WASHINGTON, June 5 (UPI) -- In the wake of a suicide bombing in Israel Wednesday that killed 17, the White House appeared to be shifting away from Palestinian leader Yasser Arafat, pointedly telling reporters that President George W. Bush is less focused on dealing with any particular individual in the Palestinian Authority.
Asked whether the White House would yet again ask Arafat to tamp down terrorist bombings among his people, White House Press Secretary Ari Fleischer said Wednesday that Bush was "less focused" on dealing with "any one individual," a change from the administration's previous entreaties to Arafat to control extremist factions.
"The president this morning condemns the ... terror attack that took place in Israel in the strongest terms," said Fleischer, saying Bush urged the Palestinian Authority to develop a reliable security force that could stop or prevent the attacks.
The statement was a shift from the Bush White House's past demands in statements following terror attacks on Israelis that Arafat reign in suicide bombers from primarily the Al Aqsa Martyrs' Brigade and Hamas militant groups. Other radical groups Arafat has tried to quell include the Islamic Jihad, the Popular Front for the Liberation of Palestine and the Democratic Front for the Liberation of Palestine.
Fleischer would not say whether the administration was marginalizing Arafat and talking with other Palestinian leaders.
Israeli officials told United Press International Wednesday the U.S. government has given no official assurances that it would negotiate reforms with Palestinian Authority officials other than Arafat. Calls to the State Department were not immediately returned.
Saeb Erakat, chief Palestinian negotiator, Jibril Rajoub, chief of security for the West Bank or Mohammed Dahlan, chief of security for the Gaza Strip, could be among the Palestinian officials with whom the administration has been negotiating directly. Erakat has a history of dealing with U.S. officials.
Bush embarks on aggressive Mideast diplomacy starting this week with a meeting on Friday with Egyptian President Hosni Mubarak, and Monday with Israeli Prime Minister Ariel Sharon. Israeli officials said it was unlikely that Mubarak and Sharon will meet though their visits overlap.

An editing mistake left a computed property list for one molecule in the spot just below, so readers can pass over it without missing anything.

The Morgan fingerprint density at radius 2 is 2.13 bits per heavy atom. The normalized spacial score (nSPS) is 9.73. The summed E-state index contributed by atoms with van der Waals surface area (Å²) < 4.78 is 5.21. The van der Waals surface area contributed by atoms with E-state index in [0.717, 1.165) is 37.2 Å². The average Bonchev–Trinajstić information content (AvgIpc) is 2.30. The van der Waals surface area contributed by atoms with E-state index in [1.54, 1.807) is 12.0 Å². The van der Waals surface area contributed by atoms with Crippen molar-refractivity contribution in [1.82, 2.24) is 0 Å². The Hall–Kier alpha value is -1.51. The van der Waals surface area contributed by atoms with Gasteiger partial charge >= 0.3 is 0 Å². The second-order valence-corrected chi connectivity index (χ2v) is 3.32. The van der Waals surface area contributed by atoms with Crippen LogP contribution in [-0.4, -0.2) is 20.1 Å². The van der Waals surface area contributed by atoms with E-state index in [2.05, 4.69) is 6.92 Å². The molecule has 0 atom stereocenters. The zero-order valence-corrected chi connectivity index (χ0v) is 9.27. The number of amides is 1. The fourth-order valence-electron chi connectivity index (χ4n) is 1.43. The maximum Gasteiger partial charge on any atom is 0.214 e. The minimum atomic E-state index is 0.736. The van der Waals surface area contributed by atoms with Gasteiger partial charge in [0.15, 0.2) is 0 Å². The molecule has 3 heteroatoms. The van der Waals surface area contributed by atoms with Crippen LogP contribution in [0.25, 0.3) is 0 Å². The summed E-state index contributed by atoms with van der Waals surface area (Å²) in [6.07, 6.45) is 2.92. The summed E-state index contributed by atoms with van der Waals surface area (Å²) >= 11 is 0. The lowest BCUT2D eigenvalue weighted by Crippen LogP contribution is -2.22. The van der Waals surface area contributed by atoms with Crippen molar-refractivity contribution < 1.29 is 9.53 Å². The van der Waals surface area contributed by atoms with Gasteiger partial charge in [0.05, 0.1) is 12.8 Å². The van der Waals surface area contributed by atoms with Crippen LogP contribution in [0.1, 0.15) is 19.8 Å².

In early April as Israel was rocked almost daily by suicide bombings, Bush repeatedly urged Arafat to "stop the violence" and "show leadership" as head of the Palestinian people. He pushed both Sharon and Arafat to return to the principles of the security plan outlined by CIA Director George Tenet. That plan, he said, would be a path to the political negotiations brokered by former Sen. George Mitchell.
While openly backing what it called Israel's right to defend itself, Bush pushed for Sharon to remove his military forces from Palestinian territories -- particularly the city of Ramallah where Arafat was confined to his headquarters for nearly a month. Bush in May told Arafat his freedom was a chance to prove his leadership.
Despite the White House's position that Arafat had control over the terrorist activity, Bush stopped short of calling the Arab leader a terrorist or invoking what has become known as the Bush Doctrine, which states a person or country that harbors or assists terrorists would be considered terrorists.
Israeli officials said Bush requested the meeting with Sharon, but that it remained "tentative" depending on events in the region. Tenet and Assistant Secretary of State William Burns both are expected to brief Bush on Palestinian Authority reform negotiations before the president's meeting with Sharon, the White House said.